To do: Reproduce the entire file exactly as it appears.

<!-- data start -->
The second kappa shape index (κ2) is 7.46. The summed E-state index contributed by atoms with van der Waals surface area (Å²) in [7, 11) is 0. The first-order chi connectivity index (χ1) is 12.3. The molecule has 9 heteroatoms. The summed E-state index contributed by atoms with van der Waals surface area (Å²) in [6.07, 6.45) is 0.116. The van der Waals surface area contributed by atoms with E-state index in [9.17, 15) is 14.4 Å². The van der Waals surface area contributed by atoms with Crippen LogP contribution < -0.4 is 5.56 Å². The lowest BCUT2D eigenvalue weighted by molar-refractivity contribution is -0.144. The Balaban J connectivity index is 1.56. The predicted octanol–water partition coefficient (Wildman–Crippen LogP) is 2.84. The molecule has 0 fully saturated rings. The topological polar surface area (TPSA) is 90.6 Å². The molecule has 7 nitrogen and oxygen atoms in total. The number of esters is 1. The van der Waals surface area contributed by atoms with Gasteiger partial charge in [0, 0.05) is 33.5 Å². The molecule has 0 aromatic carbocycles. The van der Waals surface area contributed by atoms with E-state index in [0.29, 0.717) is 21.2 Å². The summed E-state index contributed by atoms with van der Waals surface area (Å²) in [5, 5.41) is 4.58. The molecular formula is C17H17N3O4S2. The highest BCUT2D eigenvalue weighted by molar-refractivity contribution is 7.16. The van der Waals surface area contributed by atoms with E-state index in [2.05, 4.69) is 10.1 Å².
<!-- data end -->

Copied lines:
The second kappa shape index (κ2) is 7.46. The summed E-state index contributed by atoms with van der Waals surface area (Å²) in [7, 11) is 0. The first-order chi connectivity index (χ1) is 12.3. The molecule has 9 heteroatoms. The summed E-state index contributed by atoms with van der Waals surface area (Å²) in [6.07, 6.45) is 0.116. The van der Waals surface area contributed by atoms with E-state index in [9.17, 15) is 14.4 Å². The van der Waals surface area contributed by atoms with Crippen LogP contribution < -0.4 is 5.56 Å². The lowest BCUT2D eigenvalue weighted by molar-refractivity contribution is -0.144. The Balaban J connectivity index is 1.56. The predicted octanol–water partition coefficient (Wildman–Crippen LogP) is 2.84. The molecule has 0 fully saturated rings. The topological polar surface area (TPSA) is 90.6 Å². The molecule has 7 nitrogen and oxygen atoms in total. The number of esters is 1. The van der Waals surface area contributed by atoms with Gasteiger partial charge in [0, 0.05) is 33.5 Å². The molecule has 0 aromatic carbocycles. The van der Waals surface area contributed by atoms with E-state index in [0.29, 0.717) is 21.2 Å². The summed E-state index contributed by atoms with van der Waals surface area (Å²) in [5, 5.41) is 4.58. The molecular formula is C17H17N3O4S2. The highest BCUT2D eigenvalue weighted by molar-refractivity contribution is 7.16. The van der Waals surface area contributed by atoms with E-state index in [2.05, 4.69) is 10.1 Å².